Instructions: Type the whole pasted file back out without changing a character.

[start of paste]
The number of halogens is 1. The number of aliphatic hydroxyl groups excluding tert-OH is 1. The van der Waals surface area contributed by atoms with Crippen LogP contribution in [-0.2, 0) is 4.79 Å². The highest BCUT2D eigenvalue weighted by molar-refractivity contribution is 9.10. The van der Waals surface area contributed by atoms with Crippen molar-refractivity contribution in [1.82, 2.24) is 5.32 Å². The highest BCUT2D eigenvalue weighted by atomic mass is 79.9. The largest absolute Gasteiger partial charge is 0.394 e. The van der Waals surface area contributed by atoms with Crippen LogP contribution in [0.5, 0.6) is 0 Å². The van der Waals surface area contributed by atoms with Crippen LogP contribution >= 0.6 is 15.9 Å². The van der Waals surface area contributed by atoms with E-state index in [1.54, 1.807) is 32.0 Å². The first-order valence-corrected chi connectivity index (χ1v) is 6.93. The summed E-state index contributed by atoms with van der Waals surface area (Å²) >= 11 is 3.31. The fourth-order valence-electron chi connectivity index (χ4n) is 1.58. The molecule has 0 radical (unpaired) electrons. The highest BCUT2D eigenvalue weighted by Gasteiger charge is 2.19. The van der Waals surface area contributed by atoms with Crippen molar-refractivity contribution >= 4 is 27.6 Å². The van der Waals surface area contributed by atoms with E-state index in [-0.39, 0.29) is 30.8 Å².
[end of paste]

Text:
The number of halogens is 1. The number of aliphatic hydroxyl groups excluding tert-OH is 1. The van der Waals surface area contributed by atoms with Crippen LogP contribution in [-0.2, 0) is 4.79 Å². The highest BCUT2D eigenvalue weighted by molar-refractivity contribution is 9.10. The van der Waals surface area contributed by atoms with Crippen molar-refractivity contribution in [1.82, 2.24) is 5.32 Å². The highest BCUT2D eigenvalue weighted by atomic mass is 79.9. The largest absolute Gasteiger partial charge is 0.394 e. The van der Waals surface area contributed by atoms with Crippen LogP contribution in [0.5, 0.6) is 0 Å². The van der Waals surface area contributed by atoms with Crippen LogP contribution >= 0.6 is 15.9 Å². The van der Waals surface area contributed by atoms with E-state index in [1.54, 1.807) is 32.0 Å². The first-order valence-corrected chi connectivity index (χ1v) is 6.93. The summed E-state index contributed by atoms with van der Waals surface area (Å²) >= 11 is 3.31. The fourth-order valence-electron chi connectivity index (χ4n) is 1.58. The molecule has 0 radical (unpaired) electrons. The highest BCUT2D eigenvalue weighted by Gasteiger charge is 2.19. The van der Waals surface area contributed by atoms with Crippen molar-refractivity contribution >= 4 is 27.6 Å². The van der Waals surface area contributed by atoms with E-state index in [-0.39, 0.29) is 30.8 Å².